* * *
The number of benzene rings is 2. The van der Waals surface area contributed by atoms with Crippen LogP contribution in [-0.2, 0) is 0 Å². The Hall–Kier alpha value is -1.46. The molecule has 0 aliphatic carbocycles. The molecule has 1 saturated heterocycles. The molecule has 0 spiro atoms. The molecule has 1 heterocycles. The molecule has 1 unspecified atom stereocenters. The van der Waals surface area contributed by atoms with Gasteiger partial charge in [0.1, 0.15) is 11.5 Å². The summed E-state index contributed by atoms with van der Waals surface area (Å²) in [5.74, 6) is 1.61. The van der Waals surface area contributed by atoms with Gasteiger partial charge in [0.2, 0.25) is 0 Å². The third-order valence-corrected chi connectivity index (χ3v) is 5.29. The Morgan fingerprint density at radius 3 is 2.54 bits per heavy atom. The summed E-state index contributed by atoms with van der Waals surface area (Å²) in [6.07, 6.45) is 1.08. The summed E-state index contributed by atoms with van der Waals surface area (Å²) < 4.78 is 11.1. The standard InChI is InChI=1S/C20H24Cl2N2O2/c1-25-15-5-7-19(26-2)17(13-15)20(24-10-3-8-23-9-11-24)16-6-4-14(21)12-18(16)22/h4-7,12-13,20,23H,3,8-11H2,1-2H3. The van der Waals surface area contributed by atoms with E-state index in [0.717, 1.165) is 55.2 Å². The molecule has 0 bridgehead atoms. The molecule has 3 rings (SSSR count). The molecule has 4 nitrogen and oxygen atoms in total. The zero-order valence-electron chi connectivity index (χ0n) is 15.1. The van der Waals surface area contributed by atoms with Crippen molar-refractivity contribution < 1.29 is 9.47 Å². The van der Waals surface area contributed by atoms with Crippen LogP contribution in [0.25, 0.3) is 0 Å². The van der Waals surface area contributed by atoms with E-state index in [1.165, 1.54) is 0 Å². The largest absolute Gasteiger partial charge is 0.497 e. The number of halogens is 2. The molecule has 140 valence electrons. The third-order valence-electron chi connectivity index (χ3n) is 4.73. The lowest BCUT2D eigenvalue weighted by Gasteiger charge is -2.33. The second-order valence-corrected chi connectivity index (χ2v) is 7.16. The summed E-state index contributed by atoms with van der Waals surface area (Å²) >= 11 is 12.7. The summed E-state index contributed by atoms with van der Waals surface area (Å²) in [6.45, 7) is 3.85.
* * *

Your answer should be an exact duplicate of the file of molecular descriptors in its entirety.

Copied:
The number of benzene rings is 2. The van der Waals surface area contributed by atoms with Crippen LogP contribution in [-0.2, 0) is 0 Å². The Hall–Kier alpha value is -1.46. The molecule has 0 aliphatic carbocycles. The molecule has 1 saturated heterocycles. The molecule has 0 spiro atoms. The molecule has 1 heterocycles. The molecule has 1 unspecified atom stereocenters. The van der Waals surface area contributed by atoms with Gasteiger partial charge in [0.1, 0.15) is 11.5 Å². The summed E-state index contributed by atoms with van der Waals surface area (Å²) in [5.74, 6) is 1.61. The van der Waals surface area contributed by atoms with Gasteiger partial charge in [0.2, 0.25) is 0 Å². The third-order valence-corrected chi connectivity index (χ3v) is 5.29. The Morgan fingerprint density at radius 3 is 2.54 bits per heavy atom. The summed E-state index contributed by atoms with van der Waals surface area (Å²) in [6.07, 6.45) is 1.08. The summed E-state index contributed by atoms with van der Waals surface area (Å²) < 4.78 is 11.1. The standard InChI is InChI=1S/C20H24Cl2N2O2/c1-25-15-5-7-19(26-2)17(13-15)20(24-10-3-8-23-9-11-24)16-6-4-14(21)12-18(16)22/h4-7,12-13,20,23H,3,8-11H2,1-2H3. The van der Waals surface area contributed by atoms with E-state index in [0.717, 1.165) is 55.2 Å². The molecule has 0 bridgehead atoms. The molecule has 3 rings (SSSR count). The molecule has 4 nitrogen and oxygen atoms in total. The zero-order valence-electron chi connectivity index (χ0n) is 15.1. The van der Waals surface area contributed by atoms with Crippen molar-refractivity contribution < 1.29 is 9.47 Å². The van der Waals surface area contributed by atoms with Crippen LogP contribution in [0.25, 0.3) is 0 Å². The van der Waals surface area contributed by atoms with E-state index in [1.165, 1.54) is 0 Å². The largest absolute Gasteiger partial charge is 0.497 e. The number of halogens is 2. The molecule has 140 valence electrons. The third-order valence-electron chi connectivity index (χ3n) is 4.73. The lowest BCUT2D eigenvalue weighted by Gasteiger charge is -2.33. The second-order valence-corrected chi connectivity index (χ2v) is 7.16. The summed E-state index contributed by atoms with van der Waals surface area (Å²) >= 11 is 12.7. The summed E-state index contributed by atoms with van der Waals surface area (Å²) in [6.45, 7) is 3.85.